Some television commercials are so ridiculous, it’s impossible to parody them because they do such an effective job of parodying themselves. Such is the case with this commercial for AndroGel, a new drug for low testosterone, or “Low T,” as the hip middle-aged guy in the ad calls it. You can find the commercial here on the drug company’s website.
If you invested two minutes of your life into watching this advertisement, you’ll notice that much of its running time is dedicated to disclaimers about all the strange and/or horrible things the drug might do to you, all on the off-chance that it will improve your performance in the bedroom. Here are all the disclaimers, courtesy of the handy transcript that the drug company provides:
Women and children should avoid contact with application sites. Discontinue AndroGel and call your doctor if you see unexpected signs of early puberty in a child, or signs in a woman, which may include changes in body hair or a large increase in acne, possibly due to accidental exposure…
Women and children should avoid contact with application sites. Men with breast cancer or who have or might have prostate cancer, and women who are, or may become pregnant or are breastfeeding, should not use AndroGel. Serious side effects include worsening of an enlarged prostate, possible increased risk of prostate cancer, lower sperm count, swelling of ankles, feet, or body, enlarged or painful breasts, problems breathing during sleep, and blood clots in the legs. Tell your doctor about your medical conditions and medications, especially insulin, corticosteroids, or medicines to decrease blood clotting.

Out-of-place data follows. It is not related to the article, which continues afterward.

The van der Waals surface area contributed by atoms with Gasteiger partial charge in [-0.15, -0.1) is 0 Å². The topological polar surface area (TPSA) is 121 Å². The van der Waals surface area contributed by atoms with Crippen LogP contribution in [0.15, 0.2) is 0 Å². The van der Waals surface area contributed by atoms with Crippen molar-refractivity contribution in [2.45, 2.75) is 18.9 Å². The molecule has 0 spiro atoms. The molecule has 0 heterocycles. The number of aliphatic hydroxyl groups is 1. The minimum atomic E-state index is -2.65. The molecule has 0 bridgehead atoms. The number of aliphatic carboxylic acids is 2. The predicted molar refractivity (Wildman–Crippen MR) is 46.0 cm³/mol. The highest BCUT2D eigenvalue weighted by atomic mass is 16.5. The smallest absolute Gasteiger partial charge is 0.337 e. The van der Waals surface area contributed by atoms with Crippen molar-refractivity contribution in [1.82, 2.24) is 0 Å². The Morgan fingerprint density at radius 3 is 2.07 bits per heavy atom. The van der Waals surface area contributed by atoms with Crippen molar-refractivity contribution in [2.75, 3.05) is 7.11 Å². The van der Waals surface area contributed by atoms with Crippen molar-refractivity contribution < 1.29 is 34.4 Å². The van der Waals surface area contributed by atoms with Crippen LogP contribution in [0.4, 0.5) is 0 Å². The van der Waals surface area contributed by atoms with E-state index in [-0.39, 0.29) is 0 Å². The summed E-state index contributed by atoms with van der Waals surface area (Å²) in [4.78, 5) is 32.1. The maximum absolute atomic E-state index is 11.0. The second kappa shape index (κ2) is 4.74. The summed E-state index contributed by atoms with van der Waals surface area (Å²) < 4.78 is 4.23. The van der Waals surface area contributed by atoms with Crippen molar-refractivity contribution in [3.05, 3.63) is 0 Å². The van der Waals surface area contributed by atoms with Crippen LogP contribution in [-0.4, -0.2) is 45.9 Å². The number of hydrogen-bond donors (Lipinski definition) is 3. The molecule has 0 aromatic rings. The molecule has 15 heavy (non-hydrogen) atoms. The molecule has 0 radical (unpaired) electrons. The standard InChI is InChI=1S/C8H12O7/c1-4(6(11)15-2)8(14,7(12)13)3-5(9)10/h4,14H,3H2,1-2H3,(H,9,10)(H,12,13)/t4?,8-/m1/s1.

It’s the mentioning of “blood clots,” and “possible increased risk of prostate cancer” that really grab my attention, much more than the cozy images of the middle-aged guy sporting around in his Mustang convertible and lighting a Chinese lantern with his wife. “Just how did this drug receive FDA approval?” and “How many guys out there actually need this?” are two thoughts that run through my mind when watching this. Apparently a lot of guys need it, as the number of prescriptions for “Low T” drugs have tripled in the past decade or so.
Well, I guess you have to give the makers of AndroGel credit for taking a “warts and all” approach to advertising – the legally prudent thing to do. But I know I won’t be rolling the dice in the hopes of raising my testosterone number anytime soon.
Now, if you’ll excuse me, I need to go out and light a Chinese lantern with my wife.
Image courtesy of CaryCitizen.com.